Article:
It’s the aftermath…

I can ‘survive’ the actual worked shift. I can pry my eyes to stay open after midnight. Especially when I’m busy at work.

I can even make a valiant attempt at ignoring the ‘low lights’ on the nursing units once the visiting hours are over.

What I have trouble is the aftermath. I finish my NOC shift (or my pseudo-NOC shift called the twilight shift) and I head home in the middle of night. I make a horrid attempt at catching some shut eye, but I toss and turn for hours on end.

I crawl out of bed and do my best to stay vertical. Try to be productive and ‘normal’. But by the end of the afternoon the fog creeps back in. That fog in my brain just starts to make things ‘fuzzy’ and slow. My skin sort of tingles and I start acting like a darn zombie.

I ache like I have the flu, my eyes start to itch, burn and get completely out of focus. And at some point the synapses in my brain start to fizzle.


I now have to make another pitiful attempt at sleeping. My body and it’s regimented schedule are already way off kilter. Now I spend a couple days finding some sense of balance.

Insomnia really does suck.


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Today I…


Today I punched a time clock so others didn’t have to.
Today I cared for those who spent their holiday feeling unwell and battling illness.
Today I was thankful for being able to do my job.
Today I was reminded of how lucky I am.
Today I celebrated my holiday the best way I could.
Today I was a Nurse Practitioner, a friend, a colleague, and a husband.
Today I listened a lot.
Today I learned even more.
Today I lived life thankfully.

Happy Easter everyone. May your cup runneth over….

Just as mine does.

Tattooed and professional

Josh Wrede: Creating Art on Skin – YouTube.

Do you know what the difference is between a tattooed person and a non-tattooed person?

The tattooed person doesn’t care that you don’t have tattoos.

I’m a professional. I’m a nurse practitioner. I’m a health care provider. And I have tattoos (yes more than one). While they are not exposed when I am wearing my work attire I have an admittedly biased, but honest belief that tattoos do not make the person. The person makes the tattoos.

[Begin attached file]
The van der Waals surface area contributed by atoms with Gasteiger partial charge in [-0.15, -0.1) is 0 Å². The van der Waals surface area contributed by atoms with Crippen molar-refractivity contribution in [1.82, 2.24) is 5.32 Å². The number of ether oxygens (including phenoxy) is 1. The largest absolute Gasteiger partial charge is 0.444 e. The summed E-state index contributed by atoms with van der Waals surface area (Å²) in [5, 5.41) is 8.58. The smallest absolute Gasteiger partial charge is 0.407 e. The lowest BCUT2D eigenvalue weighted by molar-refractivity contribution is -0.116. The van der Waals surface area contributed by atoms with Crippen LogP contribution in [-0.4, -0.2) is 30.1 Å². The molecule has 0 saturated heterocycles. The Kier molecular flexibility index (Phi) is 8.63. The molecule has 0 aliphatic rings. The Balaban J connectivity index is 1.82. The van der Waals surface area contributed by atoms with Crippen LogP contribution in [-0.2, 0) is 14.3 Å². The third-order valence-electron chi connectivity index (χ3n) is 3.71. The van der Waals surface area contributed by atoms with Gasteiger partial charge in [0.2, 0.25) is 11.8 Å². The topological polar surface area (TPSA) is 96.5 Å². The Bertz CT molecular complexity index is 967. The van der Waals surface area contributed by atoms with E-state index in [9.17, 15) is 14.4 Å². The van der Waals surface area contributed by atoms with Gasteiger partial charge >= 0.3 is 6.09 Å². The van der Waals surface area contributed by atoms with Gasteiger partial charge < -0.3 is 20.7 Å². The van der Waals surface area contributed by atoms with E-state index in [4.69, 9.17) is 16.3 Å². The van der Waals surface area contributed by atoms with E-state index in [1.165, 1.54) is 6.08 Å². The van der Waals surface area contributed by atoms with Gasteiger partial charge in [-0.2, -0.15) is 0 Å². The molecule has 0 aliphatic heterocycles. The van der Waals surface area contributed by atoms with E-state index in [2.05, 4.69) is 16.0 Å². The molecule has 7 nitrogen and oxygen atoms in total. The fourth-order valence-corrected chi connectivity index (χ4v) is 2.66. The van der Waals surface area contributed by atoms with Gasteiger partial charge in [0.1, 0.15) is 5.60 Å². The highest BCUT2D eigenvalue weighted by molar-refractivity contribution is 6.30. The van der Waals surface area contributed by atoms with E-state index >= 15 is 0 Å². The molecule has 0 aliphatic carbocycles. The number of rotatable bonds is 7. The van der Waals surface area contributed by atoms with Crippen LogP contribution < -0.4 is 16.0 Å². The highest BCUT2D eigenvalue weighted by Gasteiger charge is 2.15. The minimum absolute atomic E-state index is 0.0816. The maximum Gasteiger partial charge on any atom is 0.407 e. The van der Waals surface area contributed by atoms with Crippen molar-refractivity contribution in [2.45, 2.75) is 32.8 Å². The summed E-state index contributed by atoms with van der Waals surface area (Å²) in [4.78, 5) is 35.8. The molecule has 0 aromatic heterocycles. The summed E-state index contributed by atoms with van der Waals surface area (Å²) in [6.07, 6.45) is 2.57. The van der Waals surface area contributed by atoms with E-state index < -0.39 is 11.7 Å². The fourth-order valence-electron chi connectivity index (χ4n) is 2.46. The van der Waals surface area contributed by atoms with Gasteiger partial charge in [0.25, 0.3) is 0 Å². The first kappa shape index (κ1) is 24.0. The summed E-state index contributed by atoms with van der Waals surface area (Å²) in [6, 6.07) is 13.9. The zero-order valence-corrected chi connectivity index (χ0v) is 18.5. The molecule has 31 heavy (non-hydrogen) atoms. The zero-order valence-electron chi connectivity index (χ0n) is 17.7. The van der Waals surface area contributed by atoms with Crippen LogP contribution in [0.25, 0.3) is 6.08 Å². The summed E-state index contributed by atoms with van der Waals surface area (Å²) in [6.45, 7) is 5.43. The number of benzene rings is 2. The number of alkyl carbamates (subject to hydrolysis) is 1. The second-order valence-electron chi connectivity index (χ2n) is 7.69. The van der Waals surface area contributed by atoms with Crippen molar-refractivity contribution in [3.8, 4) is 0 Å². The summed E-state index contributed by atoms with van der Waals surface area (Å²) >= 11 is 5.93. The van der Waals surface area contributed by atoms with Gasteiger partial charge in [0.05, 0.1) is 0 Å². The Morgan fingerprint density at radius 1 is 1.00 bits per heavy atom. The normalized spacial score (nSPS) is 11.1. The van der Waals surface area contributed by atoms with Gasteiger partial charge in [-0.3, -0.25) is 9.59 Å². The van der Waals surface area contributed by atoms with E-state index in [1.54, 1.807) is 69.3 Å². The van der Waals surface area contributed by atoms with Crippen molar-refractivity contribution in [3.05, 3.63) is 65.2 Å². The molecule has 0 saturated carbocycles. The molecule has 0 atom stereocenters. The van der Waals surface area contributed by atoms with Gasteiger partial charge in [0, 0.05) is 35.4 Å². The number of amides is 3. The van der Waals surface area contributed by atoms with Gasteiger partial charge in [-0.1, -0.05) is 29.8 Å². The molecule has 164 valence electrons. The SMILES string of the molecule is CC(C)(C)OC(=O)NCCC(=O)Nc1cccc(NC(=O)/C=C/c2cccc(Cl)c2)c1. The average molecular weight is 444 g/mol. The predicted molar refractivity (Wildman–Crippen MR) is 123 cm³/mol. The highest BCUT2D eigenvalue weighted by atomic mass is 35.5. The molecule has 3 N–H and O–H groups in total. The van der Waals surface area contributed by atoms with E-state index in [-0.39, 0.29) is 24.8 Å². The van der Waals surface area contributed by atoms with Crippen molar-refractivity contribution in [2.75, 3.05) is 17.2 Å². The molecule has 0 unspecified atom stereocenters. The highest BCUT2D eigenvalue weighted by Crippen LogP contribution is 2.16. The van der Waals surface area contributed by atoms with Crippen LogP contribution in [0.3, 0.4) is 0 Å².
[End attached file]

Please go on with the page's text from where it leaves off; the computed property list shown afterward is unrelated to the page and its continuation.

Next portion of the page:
I often find entertainment in reactions from people who know me through my professional life realize and maybe even see that I have tattoos.

“*GASP* YOOU have a tattoo??!!”

I’m sure I read into the reaction a bit, but it gives the impression that they’re shocked that ‘I’ have a tattoo. The ‘professional’. The health care provider. (I mean… Sean… you just don’t LOOK like a tattoo person)


What DOES a tattoo person look like then? Hmm.

Yes. I have tattoos. (not that they were some big secret)

I don’t feel it makes me any less of a professional. It doesn’t diminish the quality, nor nullify the work I do. It’s simply an expression of me. Each tattoo represents something in my life (no matter how poor or how faded the tattoo may be)

Now, I must also admit that there should be a certain balance when it comes to tattoos in the professional world. Part of being a professional is maintaining a certain level of professionalism, more specifically your appearance. I feel that tattoo sleeves, neck and hand tattoos can be a bit much for my patients. In that same respect I also think dangly earrings, over-the-top body piercings (non-traditional I guess), unkempt  facial and head hair, tattered clothing and lack of personal hygiene are also not ideal appearance qualities for the professional. So take my opinion with a grain of salt.

Like I said, I believe in balance.

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The above video just reminds me that I promised myself another tattoo to signify my graduation from school. I’m already 7 months late on that promise.

Working as a nurse & the holidays..

This time of the year is always a bit tougher than most working in the hospital. It’s the time of the year when everyone would rather be at home with their family instead of punching the clock at work.

I consider myself lucky this time of the year. I don’t actually mind working. Check out why here (follow the link):

Nursing over the holidays (via

Most nurses would probably tell you that working as a nurse during the holidays, quite frankly, stinks. Work takes you away from family during the most family-oriented time of the year. Most nurses don’t get to spend their holidays (in the traditional…

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Being a nurse on Thanksgiving


The holiday wouldn’t be complete without celebrating the festivities with your family. BOTH your families that is. How many of us have created elaborate dinner meal plans within our place of employment knowing we were working the holiday.
The hell with not being home. Let’s ring in the holiday the correct way. Surround ourselves with those we love, respect and honor in our place of work.
Drink and be merry – even if the drink is ‘hospital approved’.

I hope you and yours have a warm, safe, and happy thanksgiving holiday.

How I decided on my specialty of critical care nursing

How did you decide on your specialty? (self.nursing)